Palestinians protesting during the Great March of Return in the Gaza Strip in 2018.
(Photo by Mati Milstein)
One year has passed since Palestinians in the blockaded Gaza Strip launched the Great March of Return protests, which continue to be held every Friday along the fence with Israel.
Most discussions around the protests focus on the Israeli military’s brutal response to the demonstrations, and the impunity with which Israeli snipers use live fire to intentionally kill or wound Palestinian protestors, without fear of consequences. Adalah warned Israeli authorities again this week not to continue its policies at this weekend’s anniversary of the march.
As Adalah, Al Mezan and our partners have found – and as the 2018 UN Commission of Inquiry confirmed – these actions violate international law, and yet Israeli authorities have proven to be unwilling to properly investigate or punish the perpetrators for their crimes.
WATCH: Adalah International Advocacy Coordinator Soheir Asaad at the UN Human Rights Council in Geneva on 18 March 2019 on Israel's response to Gaza's Great March of Return.
However, it is also crucial to remember why Palestinians in Gaza launched the march in the first place: to reclaim their right to return to their homeland.
This is why the demonstrations began on 30 March – Land Day – which marks Palestinians' resistance to the state’s expropriation of mass tracts of their land in Galilee in 1976. During these protests, six unarmed Palestinian citizens of Israel were killed by police.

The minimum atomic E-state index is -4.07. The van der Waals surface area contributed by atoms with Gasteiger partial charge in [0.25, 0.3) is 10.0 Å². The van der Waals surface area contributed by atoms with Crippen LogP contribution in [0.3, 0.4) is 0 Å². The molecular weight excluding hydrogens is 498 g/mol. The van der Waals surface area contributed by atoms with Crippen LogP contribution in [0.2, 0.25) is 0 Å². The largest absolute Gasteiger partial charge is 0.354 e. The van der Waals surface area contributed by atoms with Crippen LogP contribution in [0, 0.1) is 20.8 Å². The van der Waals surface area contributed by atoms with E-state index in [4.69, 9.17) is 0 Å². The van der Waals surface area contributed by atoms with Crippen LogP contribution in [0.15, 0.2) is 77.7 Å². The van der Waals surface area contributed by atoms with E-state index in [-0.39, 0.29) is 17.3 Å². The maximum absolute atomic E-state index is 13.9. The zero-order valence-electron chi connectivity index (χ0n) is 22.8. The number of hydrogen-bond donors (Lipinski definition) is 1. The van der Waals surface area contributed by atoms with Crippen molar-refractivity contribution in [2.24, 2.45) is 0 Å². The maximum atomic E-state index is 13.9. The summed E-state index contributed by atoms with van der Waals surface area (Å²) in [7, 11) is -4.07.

The Palestinian struggle to defend their land and homes remains as vital today as it was 43 years ago.
Just this year, for example, Israeli authorities announced plans to forcibly transfer 36,000 Bedouin citizens from their homes in the Naqab, in order to make way for a military industrial zone, a phosphate mine, and expanded highways - plans that Adalah is challenging before Israeli courts and planning committees.
A Bedouin woman in the Naqab village of Umm al-Hiran surveys the remains of her home after its demolition by Israeli authorities in 2017. (Photo by Mati Milstein)
These plans are being given legal backing by discriminatory legislation such as the Jewish Nation-State Law (JNSL), which enshrines Jewish supremacy as a constitutional rule and bears the distinct characteristics of apartheid.
Article 7 of this law, which calls on the state to promote Jewish settlement as a national and constitutional value, will intensify Israel’s racist land policy on both sides of the Green Line and put thousands more Palestinians at risk of displacement and dispossession.
The Israeli elections next month foreshadow a continuation of these policies in Israel and in the 1967 Occupied Territories. As a result, Palestinians’ rights to their lands, their livelihoods and their lives are under greater threat than ever.